Somewhere in some lab or clinic, in the capable and creative hands of a doctor, a biologist, a geneticist or a team of same strung together by Zoom, rests the returned vitality of the aviation industry. I’m stopping short of saying fate, because I’ve been to enough rodeos by now to realize aviation as an industry has survived everything thrown at it from wars, to recessions, to terrorists and now a global pandemic. As it has before, so will it again survive.
Survival is the wrong question. The question is when will normalcy resume? But even that’s oblique. The better question is what will the new normal look like? I have no crystal ball nor any particular expertise on this, but I can pose the question and I think we can all answer it, at least conditionally.
When will you be ready to get on an airliner? I’m not now. Not next week, either. In May sometime? Maybe. I think what I want to see for the initial new normal is health screening, widespread use of and availability of masks and widely available hand sanitizing, both washing and the alcohol variety. The mask consideration awaits catch-up manufacturing on protective equipment for medical professionals. I’m not seeking my own PPE until the frontline workers have theirs. And ultimately, a vaccine may be the only thing capable of turning around the airline business.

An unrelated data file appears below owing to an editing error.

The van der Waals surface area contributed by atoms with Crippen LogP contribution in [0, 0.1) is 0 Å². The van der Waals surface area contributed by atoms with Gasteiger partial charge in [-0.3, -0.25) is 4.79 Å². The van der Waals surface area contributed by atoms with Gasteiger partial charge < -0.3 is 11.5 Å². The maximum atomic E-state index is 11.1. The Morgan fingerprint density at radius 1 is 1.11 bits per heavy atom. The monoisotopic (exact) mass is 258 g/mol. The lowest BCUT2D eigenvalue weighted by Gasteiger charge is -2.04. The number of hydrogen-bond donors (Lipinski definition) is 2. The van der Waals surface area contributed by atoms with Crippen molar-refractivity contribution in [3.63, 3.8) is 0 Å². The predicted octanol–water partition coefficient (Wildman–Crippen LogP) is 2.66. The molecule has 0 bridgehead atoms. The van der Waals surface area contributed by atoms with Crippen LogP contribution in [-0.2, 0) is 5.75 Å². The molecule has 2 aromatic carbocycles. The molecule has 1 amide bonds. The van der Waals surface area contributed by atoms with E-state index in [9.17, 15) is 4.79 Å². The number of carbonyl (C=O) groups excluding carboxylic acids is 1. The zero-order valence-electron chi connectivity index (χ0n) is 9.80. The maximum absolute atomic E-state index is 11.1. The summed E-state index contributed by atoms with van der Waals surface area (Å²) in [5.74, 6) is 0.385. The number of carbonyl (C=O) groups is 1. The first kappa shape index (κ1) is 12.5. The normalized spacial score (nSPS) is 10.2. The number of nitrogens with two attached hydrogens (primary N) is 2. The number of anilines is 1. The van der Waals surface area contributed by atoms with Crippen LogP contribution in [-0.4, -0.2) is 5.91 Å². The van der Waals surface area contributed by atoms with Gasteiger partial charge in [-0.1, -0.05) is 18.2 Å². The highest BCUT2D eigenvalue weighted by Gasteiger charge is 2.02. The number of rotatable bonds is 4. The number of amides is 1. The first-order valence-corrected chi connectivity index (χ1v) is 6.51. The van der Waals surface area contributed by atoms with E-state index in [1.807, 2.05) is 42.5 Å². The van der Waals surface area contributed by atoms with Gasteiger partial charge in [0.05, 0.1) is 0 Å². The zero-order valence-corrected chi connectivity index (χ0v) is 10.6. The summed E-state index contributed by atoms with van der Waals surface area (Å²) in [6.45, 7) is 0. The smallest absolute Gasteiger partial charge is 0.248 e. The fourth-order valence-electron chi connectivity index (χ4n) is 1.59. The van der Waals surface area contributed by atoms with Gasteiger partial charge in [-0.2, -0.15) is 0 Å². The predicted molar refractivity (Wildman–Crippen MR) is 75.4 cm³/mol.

This is said to be a year to 18 months away. I’m not a pessimist, but an optimist with experience and I’m going to bet on the sooner rather than the later. With a $120 trillion world economy in the balance, an unprecedented amount of research is being focused on a COVID-19 vaccine. I’m hoping there will be intermediate vaccines on the way to one tailored specifically for SARSCoV-2.
Several doctors on the front lines of treating the disease have told me that cooperation on immediate therapies is intense from hospital to hospital and country to country. If these yield short-term results, will all of us become more comfortable with traveling when the restrictions are lifted? I will be. But not yet.
As for GA, flight instruction isn’t on hold, but it’s dented. Almost overnight, the white-hot pilot hiring market has paused as furloughs have started. Today’s video shows why. A staggering percentage of the world airline fleet has been parked in short-term storage. Shelter-in-place orders have had an ambiguous impact on personal flying. People are still doing it, but our surveys suggest activity is depressed. My home field is quieter, but not moribund.
Hanging in the balance is AirVenture, now 102 days distant. If you’re asked about going—and we did last week—what’s your answer? Mine is a conditional no for the moment. I’ve been studying the virus propagation curves just as everyone else has and it’s encouraging to see that Wisconsin’s trails off into the noise level in early May. Does that mean we can all waltz into the vendor hangars just as we did last summer? If someone can explain to me that the SARSCoV-2 will likely be gone by then, I’ll listen. But I’m skeptical for now.
I don’t want to sport around Oshkosh with a mask and gloves, but if that’s what it takes, plus screening by temperature taking on admission, then that’s what it takes. That might be the new normal for at least this year. I haven’t seen my good friends in skydiving for over a month. When next we meet, the urge for a round of hugs will be irresistible, but ill advised. That’s a kind of normal I’ll never get used to.